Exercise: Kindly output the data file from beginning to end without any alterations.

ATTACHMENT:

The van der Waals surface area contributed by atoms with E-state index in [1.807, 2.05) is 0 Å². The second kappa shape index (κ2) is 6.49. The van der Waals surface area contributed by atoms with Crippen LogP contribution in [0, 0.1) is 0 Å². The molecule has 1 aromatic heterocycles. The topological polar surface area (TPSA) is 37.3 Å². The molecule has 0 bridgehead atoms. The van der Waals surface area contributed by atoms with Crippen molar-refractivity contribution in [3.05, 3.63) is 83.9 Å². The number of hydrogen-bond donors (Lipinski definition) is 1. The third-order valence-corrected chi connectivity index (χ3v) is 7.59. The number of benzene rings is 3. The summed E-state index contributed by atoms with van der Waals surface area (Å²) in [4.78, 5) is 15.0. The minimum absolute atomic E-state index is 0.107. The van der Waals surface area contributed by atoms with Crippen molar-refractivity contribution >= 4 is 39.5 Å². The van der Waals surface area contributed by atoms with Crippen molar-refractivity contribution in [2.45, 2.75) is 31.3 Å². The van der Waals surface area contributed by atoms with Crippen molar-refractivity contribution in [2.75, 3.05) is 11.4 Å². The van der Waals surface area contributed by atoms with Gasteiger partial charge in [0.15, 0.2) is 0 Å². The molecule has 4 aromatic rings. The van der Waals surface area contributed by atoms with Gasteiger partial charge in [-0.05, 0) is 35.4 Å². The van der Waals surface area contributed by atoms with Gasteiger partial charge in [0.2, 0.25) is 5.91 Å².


The van der Waals surface area contributed by atoms with E-state index in [1.807, 2.05) is 0 Å². The second kappa shape index (κ2) is 6.49. The van der Waals surface area contributed by atoms with Crippen LogP contribution in [0, 0.1) is 0 Å². The molecule has 1 aromatic heterocycles. The topological polar surface area (TPSA) is 37.3 Å². The molecule has 0 bridgehead atoms. The van der Waals surface area contributed by atoms with Crippen molar-refractivity contribution in [3.05, 3.63) is 83.9 Å². The number of hydrogen-bond donors (Lipinski definition) is 1. The third-order valence-corrected chi connectivity index (χ3v) is 7.59. The number of benzene rings is 3. The summed E-state index contributed by atoms with van der Waals surface area (Å²) in [4.78, 5) is 15.0. The minimum absolute atomic E-state index is 0.107. The van der Waals surface area contributed by atoms with Crippen molar-refractivity contribution >= 4 is 39.5 Å². The van der Waals surface area contributed by atoms with Crippen molar-refractivity contribution in [2.45, 2.75) is 31.3 Å². The van der Waals surface area contributed by atoms with Crippen molar-refractivity contribution in [2.75, 3.05) is 11.4 Å². The van der Waals surface area contributed by atoms with Gasteiger partial charge in [0.15, 0.2) is 0 Å². The molecule has 4 aromatic rings. The van der Waals surface area contributed by atoms with Gasteiger partial charge in [-0.05, 0) is 35.4 Å². The van der Waals surface area contributed by atoms with Gasteiger partial charge in [0.2, 0.25) is 5.91 Å².